Acclaimed Actor Rip Torn From 1990s Hit Show 'The Larry Sanders Show' Died at 88 Torn developed an unpredictable and stubborn reputation, both on camera and in his personal life, but his performances also proved influential on scores of successful television shows.
NPR logo Actor Rip Torn, Who Made His Mark On 'The Larry Sanders Show,' Dies at 88

Actor Rip Torn, Who Made His Mark On 'The Larry Sanders Show,' Dies at 88

Rip Torn during the 2005 Sundance Film Festival. On Tuesday, Torn died at age 88. J. Vespa/WireImage/Getty Images hide caption

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J. Vespa/WireImage/Getty Images

Rip Torn during the 2005 Sundance Film Festival. On Tuesday, Torn died at age 88.

J. Vespa/WireImage/Getty Images

Rip Torn, the eccentric and temperamental Texan actor who won an Emmy Award for his influential role in the 1990s sitcom The Larry Sanders Show, died Tuesday at the age of 88.

In a statement to NPR, Torn's publicist did not release a cause of death, but said he was at his home surrounded by family in Lakeville, Conn.

With a career stretching seven decades, he first began in the theater and acting in dramas before finding his footing playing a bombastic producer on Garry Shandling's The Larry Sanders Show, an HBO late-night talk show satire in the mid-1990s credited with providing a comedic template to shows like The Office, Curb Your Enthusiasm and 30 Rock, a show he would later appear on occasionally.

Born Elmore Rual Torn Jr. in Temple, Texas, a small city north of Austin, he took on the nickname "Rip" after his dad and uncle.

"It's like baseball players that were named Woods are called Piney. It's just a nickname," Torn told Terry Gross on WHYY's Fresh Air in 1994.

When he first started out in television in the 1950s, some in the industry were wary about the nickname.

"They said Elmore sounds like a hick and Rip sounds like a comedian," he told Fresh Air. "I never really worried about that."

In Albert Brooks' movie Defending Your Life, he played a congenial defense attorney in the afterlife. Brooks tweeted Tuesday night: "R.I.P Rip Torn. He was so great in Defending Your Life. I'll miss you Rip, you were a true original."

Other film credits include Cross Creek, Men in Black and DodgeBall: A True Underdog Story.

Over the years, Torn developed an unpredictable and stubborn reputation, both on camera and in his personal life.

"He was the kind of performer who won rave reviews for the convincing way he tore doors off hinge," The New York Times wrote of Torn in 2006.

"Offstage, Torn worked to racially integrate the theater world. He vehemently defended every line, no matter how shocking at the time, of James Baldwin's unsparingly violent play 'Blues for Mr. Charlie' and helped coax Baldwin, who was procrastinating, into finishing it," the Times piece added.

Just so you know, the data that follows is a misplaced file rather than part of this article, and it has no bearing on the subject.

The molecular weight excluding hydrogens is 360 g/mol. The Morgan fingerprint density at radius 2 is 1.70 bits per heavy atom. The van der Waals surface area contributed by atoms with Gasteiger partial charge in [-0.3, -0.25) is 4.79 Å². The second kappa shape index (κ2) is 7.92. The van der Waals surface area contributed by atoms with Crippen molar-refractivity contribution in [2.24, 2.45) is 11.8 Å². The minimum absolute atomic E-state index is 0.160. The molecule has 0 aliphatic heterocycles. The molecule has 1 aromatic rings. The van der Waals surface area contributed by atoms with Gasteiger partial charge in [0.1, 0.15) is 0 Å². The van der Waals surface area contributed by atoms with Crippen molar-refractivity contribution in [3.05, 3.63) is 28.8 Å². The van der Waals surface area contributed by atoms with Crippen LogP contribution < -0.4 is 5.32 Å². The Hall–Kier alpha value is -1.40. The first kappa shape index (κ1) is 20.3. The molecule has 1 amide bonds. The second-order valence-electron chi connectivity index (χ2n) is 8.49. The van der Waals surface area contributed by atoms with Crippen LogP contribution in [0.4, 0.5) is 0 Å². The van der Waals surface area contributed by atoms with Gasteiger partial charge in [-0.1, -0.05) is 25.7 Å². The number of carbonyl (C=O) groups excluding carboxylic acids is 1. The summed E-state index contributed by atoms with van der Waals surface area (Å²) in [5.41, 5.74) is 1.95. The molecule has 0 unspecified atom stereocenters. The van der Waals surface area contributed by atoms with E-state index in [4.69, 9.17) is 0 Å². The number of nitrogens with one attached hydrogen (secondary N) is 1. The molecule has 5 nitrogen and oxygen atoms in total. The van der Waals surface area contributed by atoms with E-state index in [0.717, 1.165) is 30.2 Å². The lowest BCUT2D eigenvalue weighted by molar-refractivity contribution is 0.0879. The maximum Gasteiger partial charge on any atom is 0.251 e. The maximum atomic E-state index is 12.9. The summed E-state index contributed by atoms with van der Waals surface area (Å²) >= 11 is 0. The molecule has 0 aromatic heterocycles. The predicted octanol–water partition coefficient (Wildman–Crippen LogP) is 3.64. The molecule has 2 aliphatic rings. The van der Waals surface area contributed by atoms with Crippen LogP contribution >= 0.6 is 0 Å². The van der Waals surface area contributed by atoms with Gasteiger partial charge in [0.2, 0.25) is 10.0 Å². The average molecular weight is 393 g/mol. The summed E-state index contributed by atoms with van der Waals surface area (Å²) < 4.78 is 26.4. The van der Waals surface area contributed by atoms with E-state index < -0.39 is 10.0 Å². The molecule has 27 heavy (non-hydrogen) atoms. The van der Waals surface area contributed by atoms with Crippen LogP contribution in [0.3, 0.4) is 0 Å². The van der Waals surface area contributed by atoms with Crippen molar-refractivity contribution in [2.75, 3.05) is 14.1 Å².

Ultimately, Torn was dismissed from his role in the London production of Baldwin's play over his "corrosive attitude."

When confronted with this story by the Times, Torn scoffed.

"What do they say about all the guys that are tremendous actors?" Torn said. "Don't they say they have a volatile temper and emotions? Yeah, sure they do! They're not saying they like a nice mild guy. Look at Sean Penn."

Rip Torn pictured in 1990 in Toronto. Erin Combs/Toronto Star via Getty Images hide caption

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Erin Combs/Toronto Star via Getty Images

Rip Torn pictured in 1990 in Toronto.

Erin Combs/Toronto Star via Getty Images

In a 1994 interview on The Tonight Show With Jay Leno, actor Dennis Hopper relayed a story about Torn.

"Rip and I had a little, um, problem," Hopper said.

At dinner one night, Hopper told Leno that Torn pulled a knife on him at a New York restaurant after Torn found out his role in the film Easy Rider was going to another actor.

A legal feud between Hopper and Torn ensued that ended with Torn being awarded a defamation settlement after saying Hopper's Leno appearance skewed how the events really took place. Apparently, the utensil-wielding was not one-sided. The two, according to court records from the time, went "at each other with a butter knife and a salad fork."

In 2010, Torn was arrested and accused of drunkenly breaking into a bank with a loaded gun and claiming he thought it was his home.

On camera, though, Torn was able to parlay his audacious tendencies into compelling acting.

In addition to earning six Emmy Award nominations for his acting on The Larry Sanders Show, Torn was nominated for an Oscar for his performance as a hard-drinking and table-bashing character in the 1983 film Cross Creek.

He attended college in Texas, then enlisted in the military during the Korean War. Torn originally thought he would be a rancher but then decided to hitchhike to Hollywood, where he worked odd jobs and landed minor parts. His first break came after studying acting in New York, when he landed roles on the live TV shows Omnibus and Playhouse 90.

When asked in 1994 on NPR's Weekend Edition what he likes most about his role as Artie on The Larry Sanders Show, Torn said it had to be Garry Shandling. But the second best thing? The paycheck.

"I don't mind the money. I paid off people who thought I'd forgotten them," Torn said. "I am not looking around for bill collectors. I'm not, as my father used to say for many years, 'What's Rip doing up there?' He said, 'Treading water.' "

Torn's publicist confirmed that he is survived by his wife, Amy Wright; four daughters: Danae, Katie, Claire and Angelica Page; and twin sons, Tony and Jon Torn.

Torn is also survived by a sister, Patricia Alexander, and four grandchildren: Elijah, Tana, Emeris and Hannah.